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Pembroke College : New Testament, prefaced by illustrated cycle of the Life of Christ

Pembroke College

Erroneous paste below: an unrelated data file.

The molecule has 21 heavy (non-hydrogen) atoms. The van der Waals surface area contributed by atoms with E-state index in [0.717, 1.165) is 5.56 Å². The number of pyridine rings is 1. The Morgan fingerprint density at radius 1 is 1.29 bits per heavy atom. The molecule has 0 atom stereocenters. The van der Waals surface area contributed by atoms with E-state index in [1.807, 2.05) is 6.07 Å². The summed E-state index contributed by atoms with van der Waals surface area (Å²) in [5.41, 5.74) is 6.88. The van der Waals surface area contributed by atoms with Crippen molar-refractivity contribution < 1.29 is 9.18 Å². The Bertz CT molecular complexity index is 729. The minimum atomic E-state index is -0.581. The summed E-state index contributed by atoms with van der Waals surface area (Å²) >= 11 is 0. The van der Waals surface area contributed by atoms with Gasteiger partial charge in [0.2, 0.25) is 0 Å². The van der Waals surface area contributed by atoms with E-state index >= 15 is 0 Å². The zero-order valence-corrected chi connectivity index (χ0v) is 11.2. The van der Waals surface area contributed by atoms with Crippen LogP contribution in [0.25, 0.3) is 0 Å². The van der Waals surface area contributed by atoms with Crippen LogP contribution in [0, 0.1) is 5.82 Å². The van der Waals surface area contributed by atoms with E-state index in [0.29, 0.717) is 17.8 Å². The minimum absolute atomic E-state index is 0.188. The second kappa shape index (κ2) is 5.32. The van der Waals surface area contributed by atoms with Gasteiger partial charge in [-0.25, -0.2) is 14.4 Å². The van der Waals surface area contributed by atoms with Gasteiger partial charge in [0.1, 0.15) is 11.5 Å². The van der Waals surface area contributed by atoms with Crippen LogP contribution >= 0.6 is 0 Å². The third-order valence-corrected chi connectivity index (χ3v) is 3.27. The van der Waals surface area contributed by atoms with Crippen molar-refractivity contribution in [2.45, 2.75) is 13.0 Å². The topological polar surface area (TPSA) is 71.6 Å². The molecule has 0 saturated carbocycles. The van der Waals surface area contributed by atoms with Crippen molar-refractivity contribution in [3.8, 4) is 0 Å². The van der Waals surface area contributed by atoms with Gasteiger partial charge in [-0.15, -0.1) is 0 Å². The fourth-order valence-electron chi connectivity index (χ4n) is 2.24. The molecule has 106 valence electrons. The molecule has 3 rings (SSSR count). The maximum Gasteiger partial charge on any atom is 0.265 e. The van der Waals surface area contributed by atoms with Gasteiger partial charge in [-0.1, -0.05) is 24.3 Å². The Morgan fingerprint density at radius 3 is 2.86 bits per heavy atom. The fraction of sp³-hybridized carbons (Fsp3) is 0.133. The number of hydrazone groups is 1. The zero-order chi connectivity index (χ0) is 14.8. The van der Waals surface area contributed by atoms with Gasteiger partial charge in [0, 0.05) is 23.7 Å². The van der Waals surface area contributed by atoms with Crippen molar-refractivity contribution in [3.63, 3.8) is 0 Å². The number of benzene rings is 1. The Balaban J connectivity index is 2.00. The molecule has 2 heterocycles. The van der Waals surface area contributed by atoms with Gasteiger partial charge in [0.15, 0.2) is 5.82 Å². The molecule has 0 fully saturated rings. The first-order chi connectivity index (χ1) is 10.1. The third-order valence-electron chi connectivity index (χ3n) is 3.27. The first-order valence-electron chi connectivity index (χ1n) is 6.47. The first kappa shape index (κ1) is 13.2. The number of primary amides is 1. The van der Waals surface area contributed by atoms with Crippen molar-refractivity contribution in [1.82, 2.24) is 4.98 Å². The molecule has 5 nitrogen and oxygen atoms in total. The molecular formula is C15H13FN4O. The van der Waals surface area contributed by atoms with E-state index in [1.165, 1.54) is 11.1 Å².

<p style='text-align: justify;'><p>This volume is a composite of elements drawn from two originally separate manuscripts, one perhaps made at Bury St Edmunds, the other given to Bury in the fourteenth century.</p><p>Part I comprises six leaves bearing a cycle of thirty-nine outline drawings of scenes from the New Testament, drawn by an artist whose style derives closely from that of the Alexis Master, the artist of the St Albans Psalter (<a target='_blank' class='externalLink' href=''>Hildesheim, Pfarrbibliothek, St Godehard, MS 1</a>) and other St Albans books (e.g. Cambridge, King's College, MS 19), whose work has been shown to have been of fundamental importance for the diffusion of a new style of Romanesque art in England. A Bury origin for the leaves has been suggested since the style of the Alexis Master was known at Bury: a very close follower illustrated a Life of St Edmund (<a target='_blank' class='externalLink' href=''>New York, Pierpont Morgan Library, M. 736</a>), presumably at Bury, since the text is in the hand of a Bury scribe. The underdrawings of the Life may have been the work of the Alexis Master himself. Furthermore, the first three leaves were subsequently tinted by another less competent artist, whose colouring in the borders may reflects the influence of the Bury Bible (<a target='_blank' class='externalLink' href=''>Cambridge, Corpus Christi College, MS 2</a>), certainly produced at and for the Abbey.</p><p>The iconography corresponds in many respects to the cycle of pictures that prefaces the St Albans Psalter, and the more extensive cycle that once prefaced the Eadwine Psalter (<a target='_blank' class='externalLink' href=''>Cambridge, Trinity College, MS R.17.1</a>). Some of the iconography, however, is more unusual, and displays a close relationship with Ottonian picture traditions, most especially those in eleventh-century manuscripts from Echternach, near Trier (an influence also detectable, though to a lesser extent, in the Eadwine picture cycle).</p><p>The leaves probably formed, or were intended to form, part of a larger manuscript, but it is not wholly clear what type of book this might have been, although a strong case can be made that they were intended to accompany the second element, a copy of the New Testament, from the outset. Surviving manuscripts suggest that biblical picture cycles normally accompanied Psalters, yet the proportion of the Bury leaves are much larger than those of twelfth-century Psalters (apart from the Eadwine Psalter, which is exceptional), and are more typical of the large format Romanesque Bibles, such as the Bury Bible and Dover Bible (<a target='_blank' class='externalLink' href=''>Cambridge, Corpus Christi College, MS 3-4</a>). The absence of any Old Testament scenes is also anomalous.</p><p>The second element is a copy of the New Testament, also produced during the second quarter or mid-twelfth century by a single expert scribe who identifies himself as William in a colophon on f. <a href='' onclick='store.loadPage(366);return false;'>182v</a>. Major divisions of the text are marked with initials in rich body-colour and gold; five are historiated and the remainder ornamented with tight foliage spirals, monsters, birds and human figures. A second level of textual division is indicated with flat-colour 'arabesque' initials. The script is unlike that of numerous surviving books produced at Bury St Edmunds during the mid-twelfth century, neither do the arabesque initials contain any of the motifs typical of Bury decoration of this date. It is especially notable for the iconography of its Evangelist portraits, in particular that of Mark, which E. Parker McLachlan believes to be unique in manuscript art of the twelfth century and earlier in depicting him as a tetramorph. His lion-symbol surmounts a seated human body with three further heads comprising the symbols of the other three Evangelists. The figure is shown turning to his left and cutting off his thumb, an act attributed to Mark in the prologue that accompanies the Gospel. Other aspects of the style and iconography of the major initials can be paralleled in English Romanesque manuscripts but without shedding light on a possible place of origin. It had been assumed that this part of the manuscript only came to Bury in the fourteenth century, as the gift of the sacrist, Reginald of Denham, however it has subsequently been observed the inscription on f. <a href='' onclick='store.loadPage(15);return false;'>7r</a> recording his donation could also be interpreted as recording his role in redeeming the book following its possible use as a pledge. Such an interpretation, together with the physical evidence of the dimensions of the ruling of the miniature leaves and their sewing, allow for the possibility that the two parts of the manuscript were bound together, and at Bury, from the outset.</p><p>Professor Tessa Webber<br /> Professor of Palaeography, Faculty of History<br /> University of Cambridge</p></p>

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